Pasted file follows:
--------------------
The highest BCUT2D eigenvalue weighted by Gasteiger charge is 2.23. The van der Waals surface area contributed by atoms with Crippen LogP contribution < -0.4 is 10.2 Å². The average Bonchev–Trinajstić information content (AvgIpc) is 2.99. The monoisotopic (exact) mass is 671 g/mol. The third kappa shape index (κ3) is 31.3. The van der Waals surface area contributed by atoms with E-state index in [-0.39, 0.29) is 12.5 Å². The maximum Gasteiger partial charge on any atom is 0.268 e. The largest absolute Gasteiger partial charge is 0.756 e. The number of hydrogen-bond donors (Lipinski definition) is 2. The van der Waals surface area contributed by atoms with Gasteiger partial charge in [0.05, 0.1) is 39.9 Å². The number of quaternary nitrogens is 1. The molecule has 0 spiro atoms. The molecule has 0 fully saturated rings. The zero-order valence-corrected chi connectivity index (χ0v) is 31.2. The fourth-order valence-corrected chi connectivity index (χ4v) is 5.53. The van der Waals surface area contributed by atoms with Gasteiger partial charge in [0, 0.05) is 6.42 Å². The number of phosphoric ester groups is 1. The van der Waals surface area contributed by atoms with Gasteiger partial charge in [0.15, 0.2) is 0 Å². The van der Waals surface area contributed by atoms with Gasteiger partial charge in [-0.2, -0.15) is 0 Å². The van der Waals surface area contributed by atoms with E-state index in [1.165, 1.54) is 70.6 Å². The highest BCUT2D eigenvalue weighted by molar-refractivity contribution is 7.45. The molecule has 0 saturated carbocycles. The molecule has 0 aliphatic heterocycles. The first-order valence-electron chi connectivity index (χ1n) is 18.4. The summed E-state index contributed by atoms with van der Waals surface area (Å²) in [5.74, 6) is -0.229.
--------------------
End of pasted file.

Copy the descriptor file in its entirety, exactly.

The highest BCUT2D eigenvalue weighted by Gasteiger charge is 2.23. The van der Waals surface area contributed by atoms with Crippen LogP contribution < -0.4 is 10.2 Å². The average Bonchev–Trinajstić information content (AvgIpc) is 2.99. The monoisotopic (exact) mass is 671 g/mol. The third kappa shape index (κ3) is 31.3. The van der Waals surface area contributed by atoms with E-state index in [-0.39, 0.29) is 12.5 Å². The maximum Gasteiger partial charge on any atom is 0.268 e. The largest absolute Gasteiger partial charge is 0.756 e. The number of hydrogen-bond donors (Lipinski definition) is 2. The van der Waals surface area contributed by atoms with Gasteiger partial charge in [0.05, 0.1) is 39.9 Å². The number of quaternary nitrogens is 1. The molecule has 0 spiro atoms. The molecule has 0 fully saturated rings. The zero-order valence-corrected chi connectivity index (χ0v) is 31.2. The fourth-order valence-corrected chi connectivity index (χ4v) is 5.53. The van der Waals surface area contributed by atoms with Gasteiger partial charge in [0, 0.05) is 6.42 Å². The number of phosphoric ester groups is 1. The van der Waals surface area contributed by atoms with Gasteiger partial charge in [0.15, 0.2) is 0 Å². The van der Waals surface area contributed by atoms with Gasteiger partial charge in [-0.2, -0.15) is 0 Å². The van der Waals surface area contributed by atoms with E-state index in [1.165, 1.54) is 70.6 Å². The highest BCUT2D eigenvalue weighted by molar-refractivity contribution is 7.45. The molecule has 0 saturated carbocycles. The molecule has 0 aliphatic heterocycles. The first-order valence-electron chi connectivity index (χ1n) is 18.4. The summed E-state index contributed by atoms with van der Waals surface area (Å²) in [5.74, 6) is -0.229.